Joe Biden Downplays Infamous 1994 Crime Bill, But Kamala Harris Isn't Here For It

Illustration for article titled Joe Biden Downplays Infamous 1994 Crime Bill, But Kamala Harris Isnt Here For It
Photo: Paul Sancya (AP Photo)

Sen. Kamala Harris is not feeling Joe Biden’s claim that the infamous 1994 crime bill—which he was instrumental in creating in order to thwart “predators in our streets” who were “beyond the pale”—did not lead to mass incarceration in the U.S.


Per NBC News, his exact quote on Tuesday was:

“Folks, let’s get something straight, 92 out of every 100 prisoners [who] end up behind bars are in a state prison, not a federal prison. This idea that the crime bill generated mass incarceration, it did not generate mass incarceration.”


But in basing his defense of the “Biden Bill”—his words, not mine—on the word “generate” he’s purposely circumventing blame by arguing against a point that no one has made. So while it didn’t generate mass incarceration, it irrefutably contributed to it. Which Harris was kind enough to call out.

“I have a great deal of respect for Vice President Joe Biden, but I disagree,” the former California Attorney General said. “That crime bill, that 1994 crime bill, it did contribute to mass incarceration in this country.”

Well, yeah.

Biden likes to point the finger at states for building more prisons—the number of prisons rose 43 percent from 1990 to 2005—and passing harsher laws, but guess what incentivized states to revamp those laws, to hire more police officers and to build more prisons?


(No seriously: the bill set aside $8.7 billion over six years to reward states with funds to build more prisons if they forced violent crime offenders to serve at least 85 percent of their sentences.)

His bill.

Which is something that Bill Clinton—who signed it into law—has acknowledged repeatedly.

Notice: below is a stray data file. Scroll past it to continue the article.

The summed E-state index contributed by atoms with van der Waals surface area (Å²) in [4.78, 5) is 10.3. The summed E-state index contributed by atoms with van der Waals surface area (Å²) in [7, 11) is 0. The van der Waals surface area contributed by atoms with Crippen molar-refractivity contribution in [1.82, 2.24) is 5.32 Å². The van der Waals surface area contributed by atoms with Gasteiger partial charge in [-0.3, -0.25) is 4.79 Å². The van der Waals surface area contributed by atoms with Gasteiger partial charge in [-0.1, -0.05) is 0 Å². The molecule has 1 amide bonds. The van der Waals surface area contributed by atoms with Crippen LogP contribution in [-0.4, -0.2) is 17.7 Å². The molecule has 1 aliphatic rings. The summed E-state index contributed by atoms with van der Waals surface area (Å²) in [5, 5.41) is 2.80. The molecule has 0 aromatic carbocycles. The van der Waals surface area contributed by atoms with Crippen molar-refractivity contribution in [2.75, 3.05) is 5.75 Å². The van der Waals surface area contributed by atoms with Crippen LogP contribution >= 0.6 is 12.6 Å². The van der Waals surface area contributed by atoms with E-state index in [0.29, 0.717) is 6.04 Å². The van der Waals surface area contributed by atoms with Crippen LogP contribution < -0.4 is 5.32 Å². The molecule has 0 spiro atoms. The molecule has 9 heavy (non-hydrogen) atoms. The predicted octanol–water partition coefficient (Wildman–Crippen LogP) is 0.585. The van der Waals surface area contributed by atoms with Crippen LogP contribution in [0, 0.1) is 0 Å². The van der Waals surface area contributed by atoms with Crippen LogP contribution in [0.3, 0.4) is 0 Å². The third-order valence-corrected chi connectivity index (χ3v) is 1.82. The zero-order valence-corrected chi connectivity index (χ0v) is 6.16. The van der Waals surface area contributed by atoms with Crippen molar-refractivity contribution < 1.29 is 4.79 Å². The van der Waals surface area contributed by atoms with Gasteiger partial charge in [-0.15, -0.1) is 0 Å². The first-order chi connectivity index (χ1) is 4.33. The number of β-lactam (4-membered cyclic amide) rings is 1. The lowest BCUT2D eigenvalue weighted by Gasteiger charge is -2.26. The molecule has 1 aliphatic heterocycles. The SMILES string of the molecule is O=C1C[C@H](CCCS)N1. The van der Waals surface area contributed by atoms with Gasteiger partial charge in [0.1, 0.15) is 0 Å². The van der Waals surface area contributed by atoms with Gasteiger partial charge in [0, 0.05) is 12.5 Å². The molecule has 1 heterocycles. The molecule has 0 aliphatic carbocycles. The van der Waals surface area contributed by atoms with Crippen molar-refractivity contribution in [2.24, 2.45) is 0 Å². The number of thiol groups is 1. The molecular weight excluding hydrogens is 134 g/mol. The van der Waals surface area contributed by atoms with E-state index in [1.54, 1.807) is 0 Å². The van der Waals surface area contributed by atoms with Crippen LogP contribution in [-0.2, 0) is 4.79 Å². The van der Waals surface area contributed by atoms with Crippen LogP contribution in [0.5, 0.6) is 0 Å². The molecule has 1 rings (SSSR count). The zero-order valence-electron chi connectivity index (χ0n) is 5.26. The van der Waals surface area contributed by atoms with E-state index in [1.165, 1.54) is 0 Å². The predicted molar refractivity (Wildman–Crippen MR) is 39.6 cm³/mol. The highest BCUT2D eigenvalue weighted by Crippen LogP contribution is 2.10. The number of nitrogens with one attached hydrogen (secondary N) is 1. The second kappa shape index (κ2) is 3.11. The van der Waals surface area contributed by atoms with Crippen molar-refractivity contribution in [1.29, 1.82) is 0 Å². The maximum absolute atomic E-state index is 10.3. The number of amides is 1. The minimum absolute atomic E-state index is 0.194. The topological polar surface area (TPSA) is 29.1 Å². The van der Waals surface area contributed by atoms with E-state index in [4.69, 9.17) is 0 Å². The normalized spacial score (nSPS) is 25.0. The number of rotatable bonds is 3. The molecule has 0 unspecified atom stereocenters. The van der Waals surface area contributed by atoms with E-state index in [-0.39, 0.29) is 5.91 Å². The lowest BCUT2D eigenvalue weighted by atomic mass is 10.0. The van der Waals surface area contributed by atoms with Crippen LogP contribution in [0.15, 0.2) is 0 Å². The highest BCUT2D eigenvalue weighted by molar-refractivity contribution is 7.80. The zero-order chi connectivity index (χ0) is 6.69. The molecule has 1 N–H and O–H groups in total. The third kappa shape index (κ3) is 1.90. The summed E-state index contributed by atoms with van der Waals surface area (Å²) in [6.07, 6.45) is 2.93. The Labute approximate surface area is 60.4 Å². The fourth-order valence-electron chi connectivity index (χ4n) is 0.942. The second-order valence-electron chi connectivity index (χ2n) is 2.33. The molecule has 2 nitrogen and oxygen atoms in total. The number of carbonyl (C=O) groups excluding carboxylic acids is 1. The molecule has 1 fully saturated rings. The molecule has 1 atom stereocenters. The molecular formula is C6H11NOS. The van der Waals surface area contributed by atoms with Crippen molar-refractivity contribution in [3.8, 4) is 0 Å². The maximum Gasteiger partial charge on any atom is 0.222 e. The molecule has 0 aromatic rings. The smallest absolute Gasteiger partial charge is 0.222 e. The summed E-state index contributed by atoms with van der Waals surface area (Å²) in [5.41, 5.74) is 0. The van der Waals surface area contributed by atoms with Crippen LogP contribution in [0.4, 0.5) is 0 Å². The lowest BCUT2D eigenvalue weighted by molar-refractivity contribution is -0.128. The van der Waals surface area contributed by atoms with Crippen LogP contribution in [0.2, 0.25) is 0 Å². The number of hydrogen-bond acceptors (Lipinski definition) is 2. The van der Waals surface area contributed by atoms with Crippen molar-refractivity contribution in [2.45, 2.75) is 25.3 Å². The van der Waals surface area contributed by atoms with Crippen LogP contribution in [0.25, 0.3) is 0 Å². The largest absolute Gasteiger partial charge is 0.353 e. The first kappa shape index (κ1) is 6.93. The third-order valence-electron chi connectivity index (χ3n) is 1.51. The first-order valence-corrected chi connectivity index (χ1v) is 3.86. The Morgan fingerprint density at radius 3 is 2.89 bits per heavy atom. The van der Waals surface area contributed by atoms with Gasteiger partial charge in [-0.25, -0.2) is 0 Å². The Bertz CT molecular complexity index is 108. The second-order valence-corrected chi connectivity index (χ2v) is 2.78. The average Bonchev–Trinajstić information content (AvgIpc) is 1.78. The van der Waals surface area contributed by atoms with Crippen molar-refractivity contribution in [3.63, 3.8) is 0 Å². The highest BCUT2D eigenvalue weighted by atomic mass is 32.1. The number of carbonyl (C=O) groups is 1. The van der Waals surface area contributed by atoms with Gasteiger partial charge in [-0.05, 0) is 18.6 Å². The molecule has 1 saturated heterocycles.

“I signed a bill that made the problem worse. And I want to admit it,” Clinton said in 2015.

There was also that whole “three strikes” thing that handed out life sentences for a third felony offense (if the previous two were related to violence or drug trafficking), longer sentences and expanding the death penalty to include a mindblowing 60 additional crimes—something Clinton pointed out as well.


“In that bill, there were longer sentences. And most of these people are in prison under state law, but the federal law set a trend,” Clinton told the NAACP in 2015. “And that was overdone. We were wrong about that. That percentage of it, we were wrong about.”

So yeah. Biden is buggin’.

“The federal government gives funding to states to get them moving in a certain direction [...] Biden is correct that the crime bill did not cause mass incarceration,” Inimai M. Chettiar, director of the Justice Program at New York University’s Brennan Center for Justice, told the Washington Post. “But he is wrong that it was not a contributing factor. The way Bill Clinton framed it is more accurate than the way Joe Biden is framing it.”


But this wouldn’t be the first time Harris has had to set our former vice president straight. On Wednesday, the presidential hopeful dropped the mic when asked to address the Congressional Black Caucus’s notion that she’d be a stellar VP instead.


She said “I think that Joe Biden would be a great running mate. That as vice president he’s proven he knows how to do the job.”


Menace to supremacy. Founder of Extraordinary Ideas and co-host and producer of The Extraordinary Negroes podcast. Impatiently waiting for ya'll to stop putting sugar in grits.

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What surprises me is that the Biden camp is linking the crime bill to the consistent drop in per capita violent crime since 1994.

Spurious yes. But the graphic shows just enough to imply the bill performed its intended purpose and might be more than enough to convince white America that Joe didn’t mean all that harm that it caused the black community.